By Karl W. Smith
September 13, 2019

Last night’s Democratic presidential debate was the first of the 2020 campaign not to feature Marianne Williamson. It’s unlikely that many Democrats missed her. Her net favorability rating is just above Bill De Blasio’s.

Conservatives feel differently. It’s safe to say that among the Democratic candidates, she is (was? I will hopefully use the present tense here) the right’s favorite. Some of that is undoubtedly trolling; Williamson’s New Agey shtick plays into a certain stereotype of the loopy liberal. But not all of it is trolling.

Why are conservatives so smitten? I have a few theories.

The first is Williamson’s unabashed use of the language of faith. Republicans are more likely to be formally religious than Democrats. Some take her invocation of angels, demons and miracles as a literal and necessary diagnosis of what ails America. But even not-so-religious conservatives are typically more comfortable with the language of the supernatural than their progressive counterparts. As Taffy Brodesser-Akner eloquently puts it:

The people who sought Williamson understood her language of angels and demons and miracles. They understood that those things didn’t take place on an unproven plane of the universe: The angels were our decisions to do better; the demons were our resolve to never try; and the miracle was just that tiny shift in perspective, that tilt toward love, that would change the way we think and act and believe.

That dovetails with the conservative belief that empowerment, however much aided by the state, is ultimately a personal affair. It also contrasts with the unbridled technocracy that conservatives and libertarians find misguided at best and dangerous at worst.

“If you think we are going to beat Donald Trump by just having all these plans,” Williamson said in a June debate, “you’ve got another thing coming.” Progressives seem to disagree. Elizabeth Warren has vaulted into second place in a crowded field by releasing a plan for everything. Conservatives, particularly of the never-Trump variety, are considerably less impressed with Warren’s wonkish resolve.

Trump’s erratic style is frightening, but the belief — the faith — that careful and caring bureaucrats can solve all of America’s problems is horrifying. I am reminded of Ronald Reagan’s famous quip: “The nine most terrifying words in the English language are: I’m from the government and I’m here to help.”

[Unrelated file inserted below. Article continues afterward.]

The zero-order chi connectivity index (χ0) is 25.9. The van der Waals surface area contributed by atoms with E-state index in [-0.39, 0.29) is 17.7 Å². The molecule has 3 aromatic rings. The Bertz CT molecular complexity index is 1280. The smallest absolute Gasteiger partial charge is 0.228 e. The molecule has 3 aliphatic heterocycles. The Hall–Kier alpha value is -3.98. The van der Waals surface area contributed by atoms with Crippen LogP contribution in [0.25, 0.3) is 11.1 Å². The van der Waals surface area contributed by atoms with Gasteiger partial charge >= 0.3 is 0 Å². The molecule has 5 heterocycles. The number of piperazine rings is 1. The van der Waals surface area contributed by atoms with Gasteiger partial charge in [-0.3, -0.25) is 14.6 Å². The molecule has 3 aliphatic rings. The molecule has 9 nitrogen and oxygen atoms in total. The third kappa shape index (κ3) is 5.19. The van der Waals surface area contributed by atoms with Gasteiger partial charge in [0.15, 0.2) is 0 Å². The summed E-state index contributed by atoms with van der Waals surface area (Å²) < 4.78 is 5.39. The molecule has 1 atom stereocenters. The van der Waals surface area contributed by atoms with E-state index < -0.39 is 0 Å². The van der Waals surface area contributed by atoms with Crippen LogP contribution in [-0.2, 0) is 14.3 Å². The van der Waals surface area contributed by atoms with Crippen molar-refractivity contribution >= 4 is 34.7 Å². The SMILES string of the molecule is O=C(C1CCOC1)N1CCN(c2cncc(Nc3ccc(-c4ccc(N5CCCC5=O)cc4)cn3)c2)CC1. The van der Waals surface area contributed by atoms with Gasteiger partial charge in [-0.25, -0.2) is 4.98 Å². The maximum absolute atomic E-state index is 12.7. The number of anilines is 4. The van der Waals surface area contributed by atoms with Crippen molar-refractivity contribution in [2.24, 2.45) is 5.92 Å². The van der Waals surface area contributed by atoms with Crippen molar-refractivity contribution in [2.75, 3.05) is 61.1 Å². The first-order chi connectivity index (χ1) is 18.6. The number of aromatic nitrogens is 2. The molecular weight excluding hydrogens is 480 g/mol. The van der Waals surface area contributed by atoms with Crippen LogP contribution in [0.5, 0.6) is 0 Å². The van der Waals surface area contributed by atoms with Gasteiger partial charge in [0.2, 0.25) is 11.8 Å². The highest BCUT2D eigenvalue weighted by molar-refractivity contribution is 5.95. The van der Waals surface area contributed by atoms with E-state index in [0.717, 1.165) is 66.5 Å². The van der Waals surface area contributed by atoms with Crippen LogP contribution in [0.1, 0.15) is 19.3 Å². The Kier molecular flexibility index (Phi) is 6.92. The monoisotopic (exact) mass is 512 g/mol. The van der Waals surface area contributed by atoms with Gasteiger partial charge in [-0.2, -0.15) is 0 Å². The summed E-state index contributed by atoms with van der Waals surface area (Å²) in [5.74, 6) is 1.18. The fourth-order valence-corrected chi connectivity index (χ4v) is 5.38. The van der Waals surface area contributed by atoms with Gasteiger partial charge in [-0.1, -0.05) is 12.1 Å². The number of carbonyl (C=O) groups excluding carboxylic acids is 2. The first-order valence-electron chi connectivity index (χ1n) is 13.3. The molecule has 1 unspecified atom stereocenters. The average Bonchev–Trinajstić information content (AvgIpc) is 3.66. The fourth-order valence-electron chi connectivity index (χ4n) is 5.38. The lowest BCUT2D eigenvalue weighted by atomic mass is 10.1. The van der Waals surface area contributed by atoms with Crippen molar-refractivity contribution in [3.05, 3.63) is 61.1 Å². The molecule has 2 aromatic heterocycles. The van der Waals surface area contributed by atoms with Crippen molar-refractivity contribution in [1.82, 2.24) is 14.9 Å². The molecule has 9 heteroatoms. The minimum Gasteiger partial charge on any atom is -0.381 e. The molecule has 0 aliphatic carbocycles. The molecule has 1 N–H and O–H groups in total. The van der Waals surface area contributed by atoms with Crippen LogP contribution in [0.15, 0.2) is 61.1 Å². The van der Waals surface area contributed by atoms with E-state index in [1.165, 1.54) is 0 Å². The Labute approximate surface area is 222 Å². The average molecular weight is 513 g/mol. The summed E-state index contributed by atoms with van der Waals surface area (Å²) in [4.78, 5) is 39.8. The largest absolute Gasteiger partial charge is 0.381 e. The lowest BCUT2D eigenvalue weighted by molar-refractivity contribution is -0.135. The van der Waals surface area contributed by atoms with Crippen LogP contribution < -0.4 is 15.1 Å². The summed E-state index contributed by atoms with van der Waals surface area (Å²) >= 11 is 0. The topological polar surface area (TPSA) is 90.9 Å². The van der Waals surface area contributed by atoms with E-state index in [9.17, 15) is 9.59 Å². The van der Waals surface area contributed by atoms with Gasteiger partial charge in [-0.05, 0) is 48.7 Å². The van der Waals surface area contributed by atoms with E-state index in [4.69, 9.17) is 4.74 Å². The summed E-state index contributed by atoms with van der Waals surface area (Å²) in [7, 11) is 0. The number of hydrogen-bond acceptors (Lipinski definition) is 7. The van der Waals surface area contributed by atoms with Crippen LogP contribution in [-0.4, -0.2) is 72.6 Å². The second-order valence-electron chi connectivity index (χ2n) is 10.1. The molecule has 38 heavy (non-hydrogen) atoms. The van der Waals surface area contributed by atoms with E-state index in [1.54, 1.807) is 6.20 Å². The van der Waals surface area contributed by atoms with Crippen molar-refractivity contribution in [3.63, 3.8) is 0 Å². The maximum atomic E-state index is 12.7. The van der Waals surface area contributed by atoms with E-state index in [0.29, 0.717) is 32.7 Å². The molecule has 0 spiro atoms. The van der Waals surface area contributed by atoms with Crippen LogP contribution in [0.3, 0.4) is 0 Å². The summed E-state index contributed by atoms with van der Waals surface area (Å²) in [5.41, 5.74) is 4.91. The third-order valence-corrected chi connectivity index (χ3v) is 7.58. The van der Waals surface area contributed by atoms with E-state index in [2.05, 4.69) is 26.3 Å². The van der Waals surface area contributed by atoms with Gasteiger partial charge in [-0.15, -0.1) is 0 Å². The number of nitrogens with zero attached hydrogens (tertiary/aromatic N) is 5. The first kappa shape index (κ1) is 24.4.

Conservatives today are far more open to the idea that government can play a constructive role. Yet they still believe that the nature of that role should be to lift up individuals, not prescribe outcomes.

Williamson’s rhetoric captures that spirit. At the end of that June debate, Williamson said her first act as president would be to call New Zealand Prime Minister Jacinda Ardern. Ardern has set a goal to make New Zealand “the best place in the world to be a child,” but Williamson was having none of it. “Girlfriend, you are so on,” Williamson said. “Because the United States is going to be the best place in the world for a child to grow up.”

Williamson may favor progressive solutions such as Medicare for All, stricter environmental regulations and universal preschool. She largely endorses Bernie Sanders’s platform, after all. Yet for conservatives, her call to arms can easily be read as support for charter schools, housing deregulation and generous tax credits for working parents.

There is a universality in her message that is rare in 21st-century politics. Equally important, it is framed in the language of aspiration and American exceptionalism rather than grievance and collective guilt. It echoes Reagan’s “shining city upon a hill” speech and, to a lesser extent, Barack Obama’s “Yes We Can” mantra.

Williamson’s magic even makes reparations sound conservative. Paying them would not be financial assistance, she said, or an attempt to right centuries of wrongdoing. It would be payment of a specific debt on the part of the U.S. government, which has never been paid, at a rate of return that was both dignified to the recipients and reasonable to the taxpayer. Williamson didn’t invent this framing, but she deploys it to great effect.

That type of unifying vision is the most valuable attribute a president can have — and one the current president most sorely lacks. Policy disputes will be hashed out in a messy debate between the 60th and 61st least liberal or conservative senators, depending on which party has a majority. Even under united government, the ambitions of the president are beholden to the filibuster.

Statecraft is soulcraft, George Will wrote early in his career. He held to that maxim even as his politics tilted ever more libertarian. Democratic voters may find Marianne Williamson’s self-help brand of spirituality hokey and unserious. But her message could be the chicken soup America’s soul so desperately needs.